Thursday, March 21, 2013

Piper PA-31T Cheyenne, Miami Aviation Specialist Inc, N63CA: Accident occurred March 15, 2013 in Fort Lauderdale, Florida

NTSB Identification: ERA13FA168
14 CFR Part 91: General Aviation
Accident occurred Friday, March 15, 2013 in Fort Lauderdale, FL
Aircraft: PIPER PA-31T, registration: N63CA
Injuries: 3 Fatal.

This is preliminary information, subject to change, and may contain errors. Any errors in this report will be corrected when the final report has been completed. NTSB investigators either traveled in support of this investigation or conducted a significant amount of investigative work without any travel, and used data obtained from various sources to prepare this aircraft accident report.

On March 15, 2013, about 1620 eastern daylight time, a Piper PA-31T (Cheyenne), N63CA, owned by M.A.S. Inc., was destroyed after it impacted the ground shortly after takeoff from the Fort Lauderdale Executive Airport (FXE), Fort Lauderdale, Florida. The airline transport pilot and two passengers were fatally injured. Visual meteorological conditions prevailed and no flight plan had been filed for the local maintenance test flight that was conducted under the provisions of 14 Code of Federal Regulations Part 91.

According to initial information obtained from the Federal Aviation Administration (FAA), the airplane was purchased by its current owner during November 2012, and was being prepared for export to a customer in Columbia. The pilot planned to conduct a local test flight after avionics upgrades had been performed.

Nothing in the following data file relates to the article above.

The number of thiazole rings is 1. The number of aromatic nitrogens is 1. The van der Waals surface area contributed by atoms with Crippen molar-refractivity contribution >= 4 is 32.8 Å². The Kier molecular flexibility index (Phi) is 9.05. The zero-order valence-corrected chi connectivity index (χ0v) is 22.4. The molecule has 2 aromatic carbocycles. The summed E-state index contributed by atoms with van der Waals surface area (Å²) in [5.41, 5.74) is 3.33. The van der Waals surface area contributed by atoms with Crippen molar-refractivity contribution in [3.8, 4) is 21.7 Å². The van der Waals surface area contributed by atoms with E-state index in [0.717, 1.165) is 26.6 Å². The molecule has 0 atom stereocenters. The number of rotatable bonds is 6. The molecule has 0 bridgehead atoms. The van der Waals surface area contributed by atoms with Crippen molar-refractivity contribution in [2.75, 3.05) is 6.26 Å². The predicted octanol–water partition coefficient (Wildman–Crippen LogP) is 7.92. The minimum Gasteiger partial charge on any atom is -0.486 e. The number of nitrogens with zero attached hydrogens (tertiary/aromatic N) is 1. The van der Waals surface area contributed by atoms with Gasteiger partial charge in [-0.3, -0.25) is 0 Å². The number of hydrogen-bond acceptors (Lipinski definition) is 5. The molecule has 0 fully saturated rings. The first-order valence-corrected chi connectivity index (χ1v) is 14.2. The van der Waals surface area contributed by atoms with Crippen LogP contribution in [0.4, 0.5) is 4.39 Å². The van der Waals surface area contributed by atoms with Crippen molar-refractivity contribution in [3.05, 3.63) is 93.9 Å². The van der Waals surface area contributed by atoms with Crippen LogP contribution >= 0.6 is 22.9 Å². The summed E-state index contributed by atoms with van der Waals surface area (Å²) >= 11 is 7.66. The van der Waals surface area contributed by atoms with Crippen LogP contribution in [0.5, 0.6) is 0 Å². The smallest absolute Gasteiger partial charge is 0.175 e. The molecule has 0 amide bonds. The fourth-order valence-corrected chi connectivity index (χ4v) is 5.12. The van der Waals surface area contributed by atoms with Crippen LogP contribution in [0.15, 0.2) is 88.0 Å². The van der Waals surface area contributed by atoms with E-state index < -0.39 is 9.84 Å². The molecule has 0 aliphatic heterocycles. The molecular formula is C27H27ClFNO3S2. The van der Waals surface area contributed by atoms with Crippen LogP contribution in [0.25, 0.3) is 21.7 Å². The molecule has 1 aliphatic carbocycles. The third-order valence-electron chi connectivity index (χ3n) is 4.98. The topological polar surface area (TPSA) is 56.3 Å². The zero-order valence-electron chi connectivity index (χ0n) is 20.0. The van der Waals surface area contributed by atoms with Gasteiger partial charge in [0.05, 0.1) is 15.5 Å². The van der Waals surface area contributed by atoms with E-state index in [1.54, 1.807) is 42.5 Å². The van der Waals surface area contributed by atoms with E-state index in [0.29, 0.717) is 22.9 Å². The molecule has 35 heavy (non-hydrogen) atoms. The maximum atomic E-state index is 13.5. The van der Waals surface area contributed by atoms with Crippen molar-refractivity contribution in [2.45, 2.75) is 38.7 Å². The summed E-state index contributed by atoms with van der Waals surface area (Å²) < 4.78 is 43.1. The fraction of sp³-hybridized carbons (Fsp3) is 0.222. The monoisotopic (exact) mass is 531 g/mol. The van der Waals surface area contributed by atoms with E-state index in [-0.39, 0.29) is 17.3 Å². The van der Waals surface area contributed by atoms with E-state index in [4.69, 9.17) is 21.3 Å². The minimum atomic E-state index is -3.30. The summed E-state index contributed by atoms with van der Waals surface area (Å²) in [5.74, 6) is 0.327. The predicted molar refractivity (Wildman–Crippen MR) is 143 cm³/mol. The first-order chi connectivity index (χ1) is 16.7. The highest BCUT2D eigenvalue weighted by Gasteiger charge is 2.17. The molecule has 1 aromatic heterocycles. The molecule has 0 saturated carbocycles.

The owner stated that the airplane had undergone engine ground checks during the 4 days prior to the accident. He was not aware of any maintenance issues with the airframe or engines, which underwent detailed inspections at the time of the purchase.

The airplane departed from runway 8, a 6,002-foot-long, asphalt runway, and was expected to turn to the left for a northwest departure. Shortly after takeoff, witnesses observed the airplane make a steep right turn back toward the airport. The pilot transmitted that he was experiencing an "emergency;" however, he did not state the nature of the emergency prior to the accident. One witness, who was a pilot on an airplane that was parked in the mid-field run-up area at FXE, stated that the accident airplane had difficulty climbing and barely cleared the obstacles located off the departure end of the runway. The airplane turned to the right, and "began to shake as if it was near stall speed". The airplane then appeared to stall, roll to the right about 90 degrees, and descend straight down toward the ground.

The airplane impacted into about seven parked vehicles, and came to rest inverted about .6 miles from the departure end of the runway. A postcrash fire consumed the airframe, with the exception of the right wingtip fuel tank, which was located about 20 feet south of the main wreckage. The right landing gear was found retracted in its respective gear well, while the structure around the nose and left main landing gears was compromised. The left and right flap actuator jackscrews indicated the flaps were in the retracted position. The airplane's stability augmentation system control arm was observed in the up (airplane stalled) position. It was noted that internal damage to both engines was consistent with rotation somewhere between the low to mid-range power setting, with more pronounced damage observed to the left engine. The three-bladed right propeller assembly did not display any significant evidence of twisting or rotational damage, while the left propeller assembly displayed evidence of twisting and rotational damage.